The counters 402, 404, 406 and 408 are count down counters. One counter useful for this purpose has the commercial designation 74LS193 which can be coupled with other such circuits to provide a single counter such as counter 402.
The counter 402 is coupled to a data source 410 for the count that is to be counted down by the counter 402. One such source 410 could be a digiswitch or the like set to the value desired to be set into the counter 402. It is also possible to couple the counter 402 to a data bus and have a microprocessor gate the desired data into the counter 402. In a similar manner, the counters 404, 406 and 408 are coupled to data sources 412, 414 and 416. As previously mentioned with respect to the data source 410, the sources 412, 414 and 416 each may comprise a digiswitch or a microprocessor, as well as any other suitable source of digital data for gating into the counters 404, 406 and 408.
The counters 402, 404, 406 and 408 each have a gate input designated by the letter G which is coupled to a LOAD line designated as 418. A suitable gating pulse is developed on the LOAD line 418 which gates the data from the data sources 410, 412, 414 and 416 respectively into the counters 402, 404, 406 and 408. The gating of the data into the counters 402, 404, 406 and 408 occurs at a time after the pump 36 stops delivering fluid to the column on one pumping cycle and prior to the time that it starts delivering fluid to the column during the next pumping cycle.
Each of the counters 402, 404, 406 and 408 have a borrow output designated B. Each of these borrow outputs B are at a positive or a high voltage level so long as the counter has a number in it greater than zero. When the counter goes to zero, a borrow indication is developed at the borrow output B which comprises a low level signal. This low level signal is utilized in a manner which will become evident from the following discussion.
The valve clock signal on line 400 is coupled to one input of an AND gate 420 whose output couples to the clock pulse input C of the counter 402. The other input to AND gate 402 couples to the borrow output B from the counter 402. Accordingly, the AND gate 402 is operative to gate pulses from the line 400 to the clock input C of counter 402 so long as the borrow output B of the counter 402 is positive, which will be the case so long as there is a count in the counter which is greater than zero. When the counter 402 goes to zero, however, the borrow output at B goes low and this low signal is coupled to one input to the AND gate 420. Thereafter, clock pulses on the line 400 are inhibited from passing to the counter 402 and hence, the counter 402 remains at a value of zero. The borrow output of the counter 402 is propogated via an EXCLUSIVE OR circuit 422 which, as wired, operates as an inverter. The EXCLUSIVE OR circuit 422 is utilized primarily for manufacturing and test purposes, although it will be recognized by those of skill in the art that an inverter could also be used. The function of the circuit 422 is to make the level on the line 424 high when the counter 402 is at a value of zero.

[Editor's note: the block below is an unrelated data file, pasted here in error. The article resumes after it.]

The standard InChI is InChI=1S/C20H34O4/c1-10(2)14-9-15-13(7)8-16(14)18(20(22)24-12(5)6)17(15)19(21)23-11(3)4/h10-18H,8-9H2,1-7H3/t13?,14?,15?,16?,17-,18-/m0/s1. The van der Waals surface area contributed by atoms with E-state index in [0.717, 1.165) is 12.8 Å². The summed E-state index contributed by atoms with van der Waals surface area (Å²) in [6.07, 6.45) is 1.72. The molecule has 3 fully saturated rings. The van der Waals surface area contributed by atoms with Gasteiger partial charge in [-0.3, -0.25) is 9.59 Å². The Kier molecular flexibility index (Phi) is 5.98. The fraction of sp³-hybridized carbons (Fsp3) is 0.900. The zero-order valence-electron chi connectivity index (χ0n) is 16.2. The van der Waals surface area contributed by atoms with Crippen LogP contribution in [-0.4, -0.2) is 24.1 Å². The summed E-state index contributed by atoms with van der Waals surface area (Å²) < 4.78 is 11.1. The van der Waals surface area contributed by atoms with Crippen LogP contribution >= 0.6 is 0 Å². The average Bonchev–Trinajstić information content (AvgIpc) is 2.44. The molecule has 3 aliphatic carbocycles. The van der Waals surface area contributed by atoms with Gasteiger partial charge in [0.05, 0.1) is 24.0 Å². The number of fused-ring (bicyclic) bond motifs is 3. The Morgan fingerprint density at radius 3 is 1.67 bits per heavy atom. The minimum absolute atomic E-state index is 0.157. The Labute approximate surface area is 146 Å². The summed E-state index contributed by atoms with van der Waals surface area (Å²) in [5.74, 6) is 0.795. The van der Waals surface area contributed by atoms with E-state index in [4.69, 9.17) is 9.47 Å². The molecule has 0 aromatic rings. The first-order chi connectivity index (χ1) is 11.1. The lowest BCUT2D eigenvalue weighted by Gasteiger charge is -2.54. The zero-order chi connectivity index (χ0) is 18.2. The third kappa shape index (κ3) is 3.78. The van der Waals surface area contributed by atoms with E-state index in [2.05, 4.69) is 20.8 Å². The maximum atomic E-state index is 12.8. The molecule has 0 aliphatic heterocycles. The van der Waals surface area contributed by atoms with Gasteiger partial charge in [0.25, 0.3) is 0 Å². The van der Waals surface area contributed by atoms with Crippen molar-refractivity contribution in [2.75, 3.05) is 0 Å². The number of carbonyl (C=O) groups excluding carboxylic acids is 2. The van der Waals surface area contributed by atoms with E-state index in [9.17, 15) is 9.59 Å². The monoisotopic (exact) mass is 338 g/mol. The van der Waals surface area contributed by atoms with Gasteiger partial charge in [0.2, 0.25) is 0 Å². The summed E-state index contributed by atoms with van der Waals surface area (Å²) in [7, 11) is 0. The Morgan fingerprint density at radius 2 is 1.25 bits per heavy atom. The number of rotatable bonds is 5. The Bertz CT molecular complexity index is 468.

The line 424 comprises one input to a second AND gate 426 whose output couples to the clock input to the B counter 404. The clock pulses on the line 400 also couple to another input to the AND gate 426. The remaining input to the AND gate 426 couples to the borrow output of the counter 404. Accordingly, clock pulses appearing on the line 400 are gated to the clock input to the counter 404 whenever the counter 402 is zero and the counter 404 is not zero. The counter 404 will continue to count down until it reaches a value of zero whereat the borrow output goes low. This borrow output going low is coupled via the line 428 to one input to AND gate 426 thereby inhibiting further clock pulses from being coupled thereby to the clock input C of the counter 404. The signal on the line 428 is inverted by the exclusive OR circuit 430, which is wired as an inverter and coupled to one input of AND gate 432. A second input to the AND gate 432 is the line 400. A third input to the AND gate 432 is the line 434 which is high whenever counter 402 is zero. Accordingly, the AND gate 432 passes the clock pulses on line 400 to the clock input C of counter C 406 whenever counter 402 and counter 404 are zero and counter 406 is not zero. Once the counter 406 goes to zero, the line 436 goes LOW, thereby inhibiting the AND gate 432 from passing pulses to the clock input to the counter 406.
The line 436 couples to an EXCLUSIVE OR circuit 438, which is wired as an inverter, whose output is coupled to one input of another AND gate 440. The line 434 couples to another input of the AND gate 440. A line 444 from the output of the exclusive OR 430 couples to yet another input to the AND gate 440. In addition, the borrow output 446 from the counter 408 couples to an input of the gate 440 as does the line 400. Accordingly, the gate 440 whose output is coupled to the clock input to the counter 408 is operative to apply clock pulses to the counter 408 whenever the counter 402, the counter 404 and the counter 406 are each zero and the counter 403 is not zero. As soon as the counter 408 counts down to zero, however, the line 406 goes low and further clock pulses on the line 400 are inhibited from passing to the clock input of the counter 408 by the AND gate 440. Accordingly, the circuitry just described with respect to FIG. 5 is operative to count down each of the counters 402, 404, 406 and 408 in that order.